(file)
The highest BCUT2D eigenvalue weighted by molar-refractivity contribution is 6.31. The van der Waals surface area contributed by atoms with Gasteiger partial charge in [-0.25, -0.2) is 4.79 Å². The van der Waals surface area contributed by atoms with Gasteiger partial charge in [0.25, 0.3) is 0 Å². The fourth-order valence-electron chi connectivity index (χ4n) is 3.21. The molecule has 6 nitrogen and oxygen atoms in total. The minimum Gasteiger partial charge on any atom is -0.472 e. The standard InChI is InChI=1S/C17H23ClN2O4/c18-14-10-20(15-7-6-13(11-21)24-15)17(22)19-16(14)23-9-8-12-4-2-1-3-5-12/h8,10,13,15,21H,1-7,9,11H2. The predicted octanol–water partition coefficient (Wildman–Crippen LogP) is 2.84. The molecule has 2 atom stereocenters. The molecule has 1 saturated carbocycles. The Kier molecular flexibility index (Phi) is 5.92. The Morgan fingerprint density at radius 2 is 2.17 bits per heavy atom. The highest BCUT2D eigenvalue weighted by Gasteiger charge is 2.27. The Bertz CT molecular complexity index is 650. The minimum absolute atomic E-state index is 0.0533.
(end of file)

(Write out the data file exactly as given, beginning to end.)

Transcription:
The highest BCUT2D eigenvalue weighted by molar-refractivity contribution is 6.31. The van der Waals surface area contributed by atoms with Gasteiger partial charge in [-0.25, -0.2) is 4.79 Å². The van der Waals surface area contributed by atoms with Gasteiger partial charge in [0.25, 0.3) is 0 Å². The fourth-order valence-electron chi connectivity index (χ4n) is 3.21. The molecule has 6 nitrogen and oxygen atoms in total. The minimum Gasteiger partial charge on any atom is -0.472 e. The standard InChI is InChI=1S/C17H23ClN2O4/c18-14-10-20(15-7-6-13(11-21)24-15)17(22)19-16(14)23-9-8-12-4-2-1-3-5-12/h8,10,13,15,21H,1-7,9,11H2. The predicted octanol–water partition coefficient (Wildman–Crippen LogP) is 2.84. The molecule has 2 atom stereocenters. The molecule has 1 saturated carbocycles. The Kier molecular flexibility index (Phi) is 5.92. The Morgan fingerprint density at radius 2 is 2.17 bits per heavy atom. The highest BCUT2D eigenvalue weighted by Gasteiger charge is 2.27. The Bertz CT molecular complexity index is 650. The minimum absolute atomic E-state index is 0.0533.